As the old Korean saying goes, “The coarser the foods you eat, the longer you live.” The most typical coarse foods are root vegetables, which probably are most overlooked and underappreciated foods in Western cuisine. In Korean cuisine, however, root vegetables have been staples on table as about 70 % of the Korean peninsula is covered by low and tall mountains where mushrooms, wild root plants, and wild ferns have naturally grown for ages. Korean people have collected and used them in dishes since you don’t know when until now. The ancient Koreans left records to show these natural foods are as valuable and beneficial as other expensive medicines (i.e. herbal medicines back then). Root vegetables are full of healthy nutrients as they are grown under the soil hence the nutrients, especially the stabilizing energy of the earth, are provided directly to the roots; they are rich in minerals and enzymes, have a stimulating, strengthening effect on body cells, and help purify the blood.
Ueong (우엉, “Korean burdock”) is one of the most cherished healthy root foods among Korean people, along with Insam (인삼, “ginseng”), Deodeok (더덕, “Codonopsis lanceolata”), Chik (칡, “arrowroot”), Doraji (도라지, “Korean bellflower root”), and Yeongeun (연근, “lotus root”). (The root of) Ueong is also called Arctium lappa or greater burdock. The plant provides the most dietary fiber of the above-mentioned root vegetables. According to The Medical Details of Herbal Plants (본초강목, Bonchogangmok), Chinese books (52 volumes) on traditional herb medicine, the plant (i) helps detoxify the heart, liver, spleen, lungs and kidneys, (ii) improves weakness in the limbs (especially in the hands and feet), and (iii) has a curative effect for treating cerebral palsy, diabetes, anemia, beriberi, abscess over head, phlegm in throat, and lower intestinal pain.
1. Braised Korean Burdock Roots (Ueong Jorim, 우엉조림)
|A plate of crunchy, healthy Ueong Jorim, "Braised Burdock Roots"|
I always purchase at least two packs of Ueong whenever I make a trip to a Korean grocery store which is more than 40-minute drive away (on highway). Each pack usually contains three roots of Ueong. Immediately after coming home from the grocery store, I make Ueong Jorim (우엉조림), “braised burdock roots,” to get the most health benefits while they are still fresh. (FYI, six Ueong roots yield two plastic zip-lock sandwich bags chock full of Ueong Jorim.)
When the dish completely cools, I transfer half of the dish into a glass container to keep it in the fridge for immediate use and the rest into a plastic zip-lock sandwich bag to store it in the freezer for later use. When I want to use the frozen Ueong Jorim, for example, for breakfast, I put the dish (still in the plastic bag) in the fridge before bed the previous night. It will thaw overnight in the fridge and be ready to eat the next morning. When it’s completely thawed, I transfer into a glass container to keep it in the fridge.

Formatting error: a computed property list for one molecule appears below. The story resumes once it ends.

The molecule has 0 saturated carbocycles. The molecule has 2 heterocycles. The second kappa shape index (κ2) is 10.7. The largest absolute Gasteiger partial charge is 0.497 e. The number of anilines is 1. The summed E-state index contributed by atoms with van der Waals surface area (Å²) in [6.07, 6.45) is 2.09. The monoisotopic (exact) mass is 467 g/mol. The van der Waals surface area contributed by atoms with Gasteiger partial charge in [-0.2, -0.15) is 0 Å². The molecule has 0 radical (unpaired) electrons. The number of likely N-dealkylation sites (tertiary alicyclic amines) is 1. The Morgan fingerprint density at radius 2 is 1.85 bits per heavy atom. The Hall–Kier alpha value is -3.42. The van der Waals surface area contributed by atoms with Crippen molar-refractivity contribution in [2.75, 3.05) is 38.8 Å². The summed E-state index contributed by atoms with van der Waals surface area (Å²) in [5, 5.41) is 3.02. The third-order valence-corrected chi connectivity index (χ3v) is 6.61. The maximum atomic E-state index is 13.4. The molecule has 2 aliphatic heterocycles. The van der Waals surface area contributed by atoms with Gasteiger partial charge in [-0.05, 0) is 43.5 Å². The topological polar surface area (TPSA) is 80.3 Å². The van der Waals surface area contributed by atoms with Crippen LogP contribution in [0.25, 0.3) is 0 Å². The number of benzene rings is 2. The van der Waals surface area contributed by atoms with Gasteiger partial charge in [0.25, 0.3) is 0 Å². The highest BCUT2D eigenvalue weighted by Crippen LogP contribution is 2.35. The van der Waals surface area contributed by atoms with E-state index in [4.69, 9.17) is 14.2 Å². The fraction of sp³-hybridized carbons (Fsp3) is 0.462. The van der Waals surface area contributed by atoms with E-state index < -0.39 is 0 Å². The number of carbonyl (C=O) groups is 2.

Ueong Jorim, “braised burdock roots,” can be a great side dish served with a bowl of cooked rice, but you can also use it as the basis for many other Korean dishes such as Ueong Gimbap (우엉김밥, “Kimbap with Korean Burdock”), Ueong Japchae (우엉잡채, “Seasoned Noodles with Korean Burdock and Vegetables”), or Ueong Boggeumbap (우엉볶음밥, “Stir-fried Rice with Korean Burdock and Vegetables”) to name a few.
INGREDIENTS: ● 2 roots of Ueong, Korean burdock*
● 6 TBSP soy sauce
● 4 TBSP Jocheong or Ssalyeot, Korean rice syrup*
→Substitute: 4 TBSP honey or Oligo syrup*
● 5 TBSP water
● 5 TBSP water
● grape seed oil
*You can find the ingredients in your local Korean markets.
Jocheong or Ssalyeot is fermented Korean rice syrup which is made
from steamed rice and frequently used in Korean dishes instead of
sugar. (Beware Mulyeot is corn syrup.) As Korean rice syrup does
not affect your blood sugar levels, it can be a healthier substitute for
sugar or corn syrup.
1. Take a medium bowl and fill it with 2 cups of water. Add 1 TBSP vinegar.
2. Wash thoroughly the burdock roots and cut each into 4 sticks lengthwise. With a paring knife, peel off each burdock stick and place it in the bowl to prevent browning.
3. Cut each burdock stick into two to three lengthwise; cut each short stick into very thin slices, then cut slices into thin shreds. (My family prefers wider strips as they are much crunchier. Slice them into thinner shreds in the Japchae dish though as thinner ones look better.)
4. Soak strips in the above vinegared water for 10 minutes to remove the astringency and to prevent browning. Drain well.
5. Place a large frying pan over medium heat and pour enough grape seed oil to generously coat the pan. Add and fry the burdock strips for about five minutes, stirring frequently. Add in 6 TBSP soy sauce and 5 TBSP water and stir. (You can adjust the amount to achieve the desired saltiness.) Cook for about 10 minutes, stirring occasionally until the moisture almost disappears.
6. Add in 4 TBSP rice syrup and combine well. (You can adjust the amount to achieve the desired sweetness.) Remove from heat and let cool. Serve with rice and other side dishes.